Panelists

  • Moderator: Stephen Seidel, Senior Director of Global Program Design and Implementation, Habitat for Humanity International 
  • James A. Brooks, Program Director for Community Development and Infrastructure, National League of Cities
  • Martine Combal, Walter Reed Local Redevelopment Authority Director, Office of the Deputy Mayor for Planning & Economic Development (Washington, D.C.)
  • Manuel Ochoa, Regional Director of Homeownership, Latino Economic Development Center (Washington, D.C.)
  • Lynn Ross, Executive Director, Terwilliger Center for Housing, Urban Land Institute
  • Molly M. Scott, Research Associate, Center for Metropolitan Housing and Communities, Urban Institute
  • Charles Wehrwein, Chief Operating Officer, NeighborWorks

The Great Recession and the corresponding collapse of the housing market have had far-reaching effects on communities across the country. Poverty rates continue to grow and neighborhoods that once enjoyed exciting prospects for large- scale, new, affordable housing developments now find themselves struggling with foreclosed homes, distressed properties, and unfinished subdivisions.

At the same time, local governments have seen their tax bases shrink drastically, federal programs are facing times of austerity, and nonprofits are struggling to address their communities’ acute needs with limited resources.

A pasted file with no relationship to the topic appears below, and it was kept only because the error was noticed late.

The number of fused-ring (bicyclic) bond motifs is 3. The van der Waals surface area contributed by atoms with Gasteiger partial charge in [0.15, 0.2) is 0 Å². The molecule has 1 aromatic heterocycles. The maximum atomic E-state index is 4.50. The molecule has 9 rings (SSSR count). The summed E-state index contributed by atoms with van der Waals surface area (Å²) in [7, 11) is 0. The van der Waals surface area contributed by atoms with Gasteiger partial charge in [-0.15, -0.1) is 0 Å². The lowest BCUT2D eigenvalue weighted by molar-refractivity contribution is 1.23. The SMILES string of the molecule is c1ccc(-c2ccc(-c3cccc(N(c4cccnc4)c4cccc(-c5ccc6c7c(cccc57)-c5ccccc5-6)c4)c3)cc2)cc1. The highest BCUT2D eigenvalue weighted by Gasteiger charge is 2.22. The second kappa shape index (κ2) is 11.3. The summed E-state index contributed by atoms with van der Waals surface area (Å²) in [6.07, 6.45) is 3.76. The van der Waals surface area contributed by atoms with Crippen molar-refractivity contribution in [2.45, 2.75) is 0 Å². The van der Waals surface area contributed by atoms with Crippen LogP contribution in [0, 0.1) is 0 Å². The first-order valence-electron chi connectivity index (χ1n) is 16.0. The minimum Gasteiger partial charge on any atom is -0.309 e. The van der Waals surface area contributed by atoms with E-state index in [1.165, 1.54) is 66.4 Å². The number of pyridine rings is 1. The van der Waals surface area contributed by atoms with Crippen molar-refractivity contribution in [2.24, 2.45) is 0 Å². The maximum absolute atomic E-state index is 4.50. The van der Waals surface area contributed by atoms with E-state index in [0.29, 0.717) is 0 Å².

With nonprofits and local governments both trying to do more with less, Habitat for Humanity International (HFHI) commissioned the Urban Institute to crystallize the tools Habitat affiliates -- and other nonprofits like them -- need to build strong, sustainable collaborations to meet communities’ post-recession challenges. In conjunction with the release of the full Urban Institute report and corresponding research brief, a panel of experts will discuss the findings from this work and their implications for local and national policy and practice. 

Materials:

Relevant Urban Institute Research:

At the Urban Institute
2100 M Street N.W., 5th Floor, Washington, D.C.
Lunch will be provided at 11:30 a.m. The forum begins promptly at noon.

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